In uncertain times, a free and emboldened press matters more than ever

The press faces the most critical period in its history. Its establishment is on a knife edge, competing with fresh faced, youthful digital media companies that threaten to kill it off, whilst public opinion — particularly in the US — could not be at its lowest. A succession of gross abuses of power have damaged public trust in journalists, who find themselves constantly accused of bias, misinformation and back-handedness. The powerful feel justified in going after those who challenge them, and sometimes win. Donald Trump’s war against ‘fake’ establishment media, his promises to ‘open up the libel laws’, pose the biggest political threat to western press freedom since Watergate.

As a result, press freedom has become a fatally grey political area, subject to the kind of debate usually reserved for complex, hot-button topics like immigration, healthcare and welfare. Where it was once a no-brainer, a paragon for the rest of the world, an unregulated press is now deemed by many to be non-essential — even a threat. The question has been brutally rephrased — it is now not about whether society needs a free press, but whether the press deserve it.

And so, the biggest task journalists face in 2017 is convincing people that they have a stake in press freedom — a much larger stake than they might believe.

image via twitter

To do this, media organisations must somehow re-adjust their image. They have too long been dogged by the stereotype of self-interested, unimaginably rich conglomerates who print distorted news to wield political power, sell papers and get clicks. When a story is retracted, an allegation proven to be false, they are coloured by it for years to come, beaten with it by those in power until the mistakes seem to far outweigh the successes. It must not drop the ball so often and so shamefully, or it will get nowhere.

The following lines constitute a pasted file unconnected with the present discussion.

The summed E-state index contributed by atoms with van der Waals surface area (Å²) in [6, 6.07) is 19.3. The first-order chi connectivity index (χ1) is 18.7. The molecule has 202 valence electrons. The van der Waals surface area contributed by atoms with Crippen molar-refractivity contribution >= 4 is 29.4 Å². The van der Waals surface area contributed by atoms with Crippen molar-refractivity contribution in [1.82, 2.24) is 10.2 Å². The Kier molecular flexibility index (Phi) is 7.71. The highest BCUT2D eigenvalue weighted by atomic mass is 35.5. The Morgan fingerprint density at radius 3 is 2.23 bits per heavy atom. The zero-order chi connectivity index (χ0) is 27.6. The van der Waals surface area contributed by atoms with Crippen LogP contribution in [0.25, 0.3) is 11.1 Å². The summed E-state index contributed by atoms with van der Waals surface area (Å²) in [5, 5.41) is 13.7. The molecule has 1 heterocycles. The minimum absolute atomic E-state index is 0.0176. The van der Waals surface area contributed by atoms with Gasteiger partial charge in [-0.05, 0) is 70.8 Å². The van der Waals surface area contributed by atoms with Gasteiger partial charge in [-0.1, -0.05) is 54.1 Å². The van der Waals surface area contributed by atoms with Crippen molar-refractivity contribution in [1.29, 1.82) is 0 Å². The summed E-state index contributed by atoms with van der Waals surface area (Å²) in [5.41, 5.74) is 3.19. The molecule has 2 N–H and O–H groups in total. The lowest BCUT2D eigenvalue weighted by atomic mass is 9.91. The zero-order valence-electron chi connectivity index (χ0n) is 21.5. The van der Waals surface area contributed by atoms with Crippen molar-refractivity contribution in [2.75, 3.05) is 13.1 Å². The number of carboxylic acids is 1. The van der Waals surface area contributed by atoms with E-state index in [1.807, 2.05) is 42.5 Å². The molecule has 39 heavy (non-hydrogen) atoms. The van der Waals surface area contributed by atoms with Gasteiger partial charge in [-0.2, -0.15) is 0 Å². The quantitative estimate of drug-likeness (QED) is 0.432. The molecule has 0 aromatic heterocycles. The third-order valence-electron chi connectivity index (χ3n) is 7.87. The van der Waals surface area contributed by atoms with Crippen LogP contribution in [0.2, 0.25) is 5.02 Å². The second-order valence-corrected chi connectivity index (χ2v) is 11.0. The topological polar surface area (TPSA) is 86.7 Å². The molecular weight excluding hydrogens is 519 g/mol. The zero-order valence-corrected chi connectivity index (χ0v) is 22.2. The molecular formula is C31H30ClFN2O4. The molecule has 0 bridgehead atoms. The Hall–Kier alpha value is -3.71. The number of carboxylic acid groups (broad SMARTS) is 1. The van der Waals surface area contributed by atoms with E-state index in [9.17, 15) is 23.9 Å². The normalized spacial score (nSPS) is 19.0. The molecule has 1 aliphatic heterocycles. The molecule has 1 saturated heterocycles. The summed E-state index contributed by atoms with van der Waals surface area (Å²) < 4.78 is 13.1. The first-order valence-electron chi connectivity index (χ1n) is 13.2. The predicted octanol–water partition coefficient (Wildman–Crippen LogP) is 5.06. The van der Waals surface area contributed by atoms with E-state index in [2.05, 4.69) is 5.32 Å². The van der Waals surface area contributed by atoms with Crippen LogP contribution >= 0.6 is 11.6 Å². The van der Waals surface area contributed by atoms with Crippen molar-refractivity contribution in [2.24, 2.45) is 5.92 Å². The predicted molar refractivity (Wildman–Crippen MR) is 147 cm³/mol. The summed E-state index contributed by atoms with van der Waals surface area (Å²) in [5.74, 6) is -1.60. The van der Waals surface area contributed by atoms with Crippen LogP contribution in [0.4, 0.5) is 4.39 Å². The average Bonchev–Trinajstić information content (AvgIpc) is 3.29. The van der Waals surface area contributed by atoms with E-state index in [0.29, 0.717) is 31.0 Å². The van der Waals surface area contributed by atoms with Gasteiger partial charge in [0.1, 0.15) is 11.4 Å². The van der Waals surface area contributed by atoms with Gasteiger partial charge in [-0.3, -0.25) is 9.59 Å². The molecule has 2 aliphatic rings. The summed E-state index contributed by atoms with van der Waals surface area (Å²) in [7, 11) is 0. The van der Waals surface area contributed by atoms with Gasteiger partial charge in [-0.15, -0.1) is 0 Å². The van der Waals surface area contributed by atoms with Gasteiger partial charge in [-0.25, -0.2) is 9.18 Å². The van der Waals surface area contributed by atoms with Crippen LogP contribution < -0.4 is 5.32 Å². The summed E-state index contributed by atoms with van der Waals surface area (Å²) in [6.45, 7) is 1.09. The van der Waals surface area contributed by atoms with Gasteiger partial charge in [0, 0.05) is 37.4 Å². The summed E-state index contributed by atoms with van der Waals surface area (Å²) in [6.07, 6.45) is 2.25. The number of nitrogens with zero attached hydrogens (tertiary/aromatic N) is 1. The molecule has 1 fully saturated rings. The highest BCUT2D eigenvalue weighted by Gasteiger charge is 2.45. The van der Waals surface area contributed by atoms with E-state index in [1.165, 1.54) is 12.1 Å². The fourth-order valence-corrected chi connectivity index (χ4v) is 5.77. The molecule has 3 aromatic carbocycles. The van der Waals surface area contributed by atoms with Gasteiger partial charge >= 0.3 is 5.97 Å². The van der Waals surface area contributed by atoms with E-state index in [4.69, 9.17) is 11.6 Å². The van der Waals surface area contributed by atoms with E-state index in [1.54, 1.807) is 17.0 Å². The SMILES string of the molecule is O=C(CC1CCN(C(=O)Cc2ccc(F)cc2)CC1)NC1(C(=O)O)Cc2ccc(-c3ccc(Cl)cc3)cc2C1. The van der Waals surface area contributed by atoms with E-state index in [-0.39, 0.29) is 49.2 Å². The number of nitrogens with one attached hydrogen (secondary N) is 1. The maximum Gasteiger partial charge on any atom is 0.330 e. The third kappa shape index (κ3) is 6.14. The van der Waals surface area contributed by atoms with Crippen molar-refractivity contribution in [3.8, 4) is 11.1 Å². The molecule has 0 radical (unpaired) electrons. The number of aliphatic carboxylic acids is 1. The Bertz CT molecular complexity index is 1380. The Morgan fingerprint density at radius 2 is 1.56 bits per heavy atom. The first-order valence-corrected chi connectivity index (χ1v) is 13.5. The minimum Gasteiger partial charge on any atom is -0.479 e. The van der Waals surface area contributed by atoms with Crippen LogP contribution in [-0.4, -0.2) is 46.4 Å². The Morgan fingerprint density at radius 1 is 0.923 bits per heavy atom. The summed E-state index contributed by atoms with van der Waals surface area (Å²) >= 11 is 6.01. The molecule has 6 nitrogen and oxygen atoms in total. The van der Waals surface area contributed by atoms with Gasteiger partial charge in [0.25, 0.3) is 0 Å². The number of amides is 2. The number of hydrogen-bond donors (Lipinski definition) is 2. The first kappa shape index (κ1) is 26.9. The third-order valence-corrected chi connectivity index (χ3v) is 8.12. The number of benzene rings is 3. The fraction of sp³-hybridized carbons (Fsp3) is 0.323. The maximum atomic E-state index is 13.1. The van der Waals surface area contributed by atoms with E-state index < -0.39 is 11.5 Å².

The public must also be distanced from the idea of “the press” as enigmatic, Orwellian controllers of thought, and convinced of the truth that the press exists to represent them, to fight for their rights and ideas and allow them to challenge those in power. They must be reminded often that journalism is, primarily, a principled industry committed to standards and accuracy — not merely because it wants to be, but because it has to be, ethically and by law. The opinion of the media as an uncontrolled menace to society has to be counteracted by accurate reporting and a commitment to ethical standards — good journalism must be celebrated, bad journalism admitted to and corrected.

It is only then that the press can hope to challenge those in the corridors of power — those who do not want to be challenged and believe they do not deserve to be. The Trump administration’s attempts to curtail access to information about its failures — under the guise that the news is ‘fake’ — needs to be acknowledged as more of a threat. Anywhere that is hostile towards the idea of a free press is one in which it is even more essential.

The ramifications of a weakened western press will also be felt abroad, where dictators will feel even more justified in continuing their ill-treatment of journalists and bloggers and their commitment to propaganda and misinformation. Governments in Saudi Arabia, Syria and beyond continue to treat those who challenge their power as dissidents, often with horrific consequences — and they will continue to do so if the western press cannot win the battle.

As news breaks of another frustrated reporter in the White House press pit, it’s clear this conflict is gaining steam. If the press is to stand any chance of winning it, it has to seize the narrative, stand up for itself and convince the world that it’s worth fighting for.